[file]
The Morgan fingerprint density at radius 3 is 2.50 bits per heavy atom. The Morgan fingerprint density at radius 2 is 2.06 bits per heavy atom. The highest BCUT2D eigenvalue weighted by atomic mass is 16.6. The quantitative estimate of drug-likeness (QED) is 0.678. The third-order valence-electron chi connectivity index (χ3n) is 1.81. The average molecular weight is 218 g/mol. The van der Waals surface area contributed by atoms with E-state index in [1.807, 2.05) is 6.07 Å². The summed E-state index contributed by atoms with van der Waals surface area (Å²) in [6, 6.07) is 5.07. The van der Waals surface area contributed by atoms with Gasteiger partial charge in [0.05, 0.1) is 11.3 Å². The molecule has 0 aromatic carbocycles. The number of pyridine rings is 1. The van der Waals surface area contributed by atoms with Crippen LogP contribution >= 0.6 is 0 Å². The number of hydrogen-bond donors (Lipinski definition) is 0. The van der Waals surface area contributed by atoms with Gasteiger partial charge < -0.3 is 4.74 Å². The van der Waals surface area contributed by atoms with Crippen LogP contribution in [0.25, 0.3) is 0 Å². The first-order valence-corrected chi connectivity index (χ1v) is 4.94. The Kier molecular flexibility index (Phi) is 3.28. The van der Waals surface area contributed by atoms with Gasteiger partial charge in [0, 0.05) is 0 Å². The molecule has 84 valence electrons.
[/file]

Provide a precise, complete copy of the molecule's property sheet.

The Morgan fingerprint density at radius 3 is 2.50 bits per heavy atom. The Morgan fingerprint density at radius 2 is 2.06 bits per heavy atom. The highest BCUT2D eigenvalue weighted by atomic mass is 16.6. The quantitative estimate of drug-likeness (QED) is 0.678. The third-order valence-electron chi connectivity index (χ3n) is 1.81. The average molecular weight is 218 g/mol. The van der Waals surface area contributed by atoms with E-state index in [1.807, 2.05) is 6.07 Å². The summed E-state index contributed by atoms with van der Waals surface area (Å²) in [6, 6.07) is 5.07. The van der Waals surface area contributed by atoms with Gasteiger partial charge in [0.05, 0.1) is 11.3 Å². The molecule has 0 aromatic carbocycles. The number of pyridine rings is 1. The van der Waals surface area contributed by atoms with Crippen LogP contribution >= 0.6 is 0 Å². The number of hydrogen-bond donors (Lipinski definition) is 0. The van der Waals surface area contributed by atoms with Gasteiger partial charge < -0.3 is 4.74 Å². The van der Waals surface area contributed by atoms with Crippen LogP contribution in [0.25, 0.3) is 0 Å². The first-order valence-corrected chi connectivity index (χ1v) is 4.94. The Kier molecular flexibility index (Phi) is 3.28. The van der Waals surface area contributed by atoms with Gasteiger partial charge in [0, 0.05) is 0 Å². The molecule has 84 valence electrons.